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JEDDAH: The American Chamber of Commerce in Saudi Arabia, or AmCham Saudi Arabia, launched a new committee on Monday to help companies meet their environmental and social responsibility goals.

The ESG, or Environmental, Social and Corporate Governance, committee was launched at the Jeddah Hilton Hotel.

Several leading diplomats, academics and business officials took part in a panel discussion to discuss ESG strategies, plans and reporting.

Julie LeBlanc, US commercial consul for the western region, said American businesses were committed to support the Kingdom’s plans on this front.

“Major US companies, which are leaders in ESG participated in the panel event including PepsiCo, UL, and AspenTech to discuss innovations and best practices in ESG. The United States is committed to supporting the Kingdom’s Vision 2030 goal to diversify its economy,” she said.

HIGHLIGHTS

• Saif Sheikh, MENA director of solution consulting at Aspen Technology, and Johnny Obeid, vice president of the Middle East at Veolia, opined that ESG is no longer an option and has to be built into business strategy.

• The panelists shared various sustainability measures adopted by their companies which they described as innovative and pioneering.

The panel was moderated by Nizar Kammourie, CEO of SAWACO Water Desalination, who said the ESG committee would help raise awareness in the business sector on the need for firms to operate in a socially responsible manner.

“By doing so, the AmCham ESG Committee aims to pave the way for US businesses to explore new venues for opportunities in the Saudi market,” he said.

The panelists shared various sustainability measures adopted by their companies which they described as innovative and pioneering.

Tala Alem, sustainability lead at PepsiCo spoke about the responsibility of his company toward ESG based on its business model, operating systems and products.

“At PepsiCo, we look at everything we are engaged in including our entire value chain and creating a sustainability framework to be applied in each country. As every country has its own objectives, in Saudi Arabia, we take into consideration several areas which include agriculture and climate impact, plastics usage and its packaging as well as social and community responsibilities.”

“While every company on its own has a bigger responsibility to the community and the environment, it is valuable for companies to come together with or without the government and share best practices and present case studies as there is a lot of value in it. Such events should be organized more frequently in order to build awareness and encourage everyone to adopt ESG strategies in their company,” Alem added.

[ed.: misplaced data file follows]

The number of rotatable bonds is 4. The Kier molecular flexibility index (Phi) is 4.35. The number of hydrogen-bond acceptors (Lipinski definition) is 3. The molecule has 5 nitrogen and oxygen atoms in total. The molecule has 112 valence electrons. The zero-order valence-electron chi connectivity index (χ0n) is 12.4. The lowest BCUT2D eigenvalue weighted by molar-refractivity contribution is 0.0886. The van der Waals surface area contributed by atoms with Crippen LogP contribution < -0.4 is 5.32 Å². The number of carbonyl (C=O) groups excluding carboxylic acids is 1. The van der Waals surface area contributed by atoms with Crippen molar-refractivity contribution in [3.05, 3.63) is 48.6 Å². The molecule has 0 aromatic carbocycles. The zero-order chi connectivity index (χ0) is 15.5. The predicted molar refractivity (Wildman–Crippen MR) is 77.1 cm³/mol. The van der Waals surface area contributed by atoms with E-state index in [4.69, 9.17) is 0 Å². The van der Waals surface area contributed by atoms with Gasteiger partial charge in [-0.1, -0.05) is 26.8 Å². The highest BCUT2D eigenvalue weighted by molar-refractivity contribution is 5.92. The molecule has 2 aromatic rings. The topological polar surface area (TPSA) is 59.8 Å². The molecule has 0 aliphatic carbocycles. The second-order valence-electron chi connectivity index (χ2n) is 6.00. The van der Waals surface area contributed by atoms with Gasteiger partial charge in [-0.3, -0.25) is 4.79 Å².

Dareen Ayyad, country manager at Underwriters Laboratories, discussed the benefits and the specifics of ESG reporting.

“We look forward to assisting the companies looking for solutions with ESG reporting. UL is providing solutions when it comes to ESG reporting with the help of a software called UL 360 that will help customers in the Kingdom to gather all the ESG data that compile all the information and manage the data.

“We are also offering reporting software for identifying the ESG risks and opportunities. UL offers third party certification and third party advisory services to address the ESG means. We are hoping to create more awareness amongst corporations on the importance of ESG reporting and look forward to engaging with more stakeholders in the Kingdom.”

Echoing these sentiments, David McKenna, sustainability performance director of The Red Sea Development Co., said: “It is important to raise the topic of ESG reporting as more the companies adopt it, the more transparency can be acquired.

“Some companies will take a step forward whereas some backward as it’s not easy to accept ESG strategies, but it is important to disclose the performance across metrics, which could, for various factors, macro and micro, may go up and down but at least the ESG will set a baseline and that will showcase it to the consumers.”

Saif Sheikh, MENA director of solution consulting at Aspen Technology, and Johnny Obeid, vice president of the Middle East at Veolia, opined that ESG is no longer an option and has to be built into business strategy.

Rola Osta, the engagement manager of the chamber’s Jeddah chapter, said that governments and companies have started to take an increased interest in ESG, gaining it an elevated status of relevance.

“A lot of companies are striving to deliver sustainable solutions and outcomes from their operations while aligning the committee’s goals with the Saudi Green Initiative. The AmCham ESG launched this event to present the effort and strategy of companies and government agencies in adopting ESG principles to provide sustainable solutions for their operations.”

Mohammad Tafesh, vice president of the Jeddah chapter, said: “The ESG committee aims to create bridges between US businesses and their counterparts in the Kingdom to provide environmental and sustainability solutions. This will be the first of many upcoming events related to ESG.”

The event was attended by representatives from the US and Italian consulates, Saudi and international companies, and educators from top Saudi universities.

The event concluded with a round of questions and answers.

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